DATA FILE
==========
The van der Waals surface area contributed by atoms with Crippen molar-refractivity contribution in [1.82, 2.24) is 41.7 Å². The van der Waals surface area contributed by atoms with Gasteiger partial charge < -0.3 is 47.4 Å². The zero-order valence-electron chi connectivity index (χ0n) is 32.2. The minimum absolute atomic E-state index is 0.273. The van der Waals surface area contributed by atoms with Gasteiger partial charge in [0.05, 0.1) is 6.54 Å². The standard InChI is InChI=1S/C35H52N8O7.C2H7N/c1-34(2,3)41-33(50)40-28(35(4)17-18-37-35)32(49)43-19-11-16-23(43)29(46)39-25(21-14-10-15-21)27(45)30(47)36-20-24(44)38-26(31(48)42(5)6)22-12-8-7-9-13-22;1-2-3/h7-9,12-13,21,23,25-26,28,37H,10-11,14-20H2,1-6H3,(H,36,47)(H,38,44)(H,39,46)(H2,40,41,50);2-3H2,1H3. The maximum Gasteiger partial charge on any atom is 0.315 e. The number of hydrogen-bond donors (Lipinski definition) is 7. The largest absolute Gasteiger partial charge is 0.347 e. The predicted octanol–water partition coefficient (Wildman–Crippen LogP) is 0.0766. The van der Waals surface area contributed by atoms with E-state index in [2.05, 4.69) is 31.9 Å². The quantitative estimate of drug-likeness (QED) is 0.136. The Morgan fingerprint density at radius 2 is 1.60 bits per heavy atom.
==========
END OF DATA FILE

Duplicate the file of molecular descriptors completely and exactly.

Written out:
The van der Waals surface area contributed by atoms with Crippen molar-refractivity contribution in [1.82, 2.24) is 41.7 Å². The van der Waals surface area contributed by atoms with Gasteiger partial charge < -0.3 is 47.4 Å². The zero-order valence-electron chi connectivity index (χ0n) is 32.2. The minimum absolute atomic E-state index is 0.273. The van der Waals surface area contributed by atoms with Gasteiger partial charge in [0.05, 0.1) is 6.54 Å². The standard InChI is InChI=1S/C35H52N8O7.C2H7N/c1-34(2,3)41-33(50)40-28(35(4)17-18-37-35)32(49)43-19-11-16-23(43)29(46)39-25(21-14-10-15-21)27(45)30(47)36-20-24(44)38-26(31(48)42(5)6)22-12-8-7-9-13-22;1-2-3/h7-9,12-13,21,23,25-26,28,37H,10-11,14-20H2,1-6H3,(H,36,47)(H,38,44)(H,39,46)(H2,40,41,50);2-3H2,1H3. The maximum Gasteiger partial charge on any atom is 0.315 e. The number of hydrogen-bond donors (Lipinski definition) is 7. The largest absolute Gasteiger partial charge is 0.347 e. The predicted octanol–water partition coefficient (Wildman–Crippen LogP) is 0.0766. The van der Waals surface area contributed by atoms with E-state index in [2.05, 4.69) is 31.9 Å². The quantitative estimate of drug-likeness (QED) is 0.136. The Morgan fingerprint density at radius 2 is 1.60 bits per heavy atom.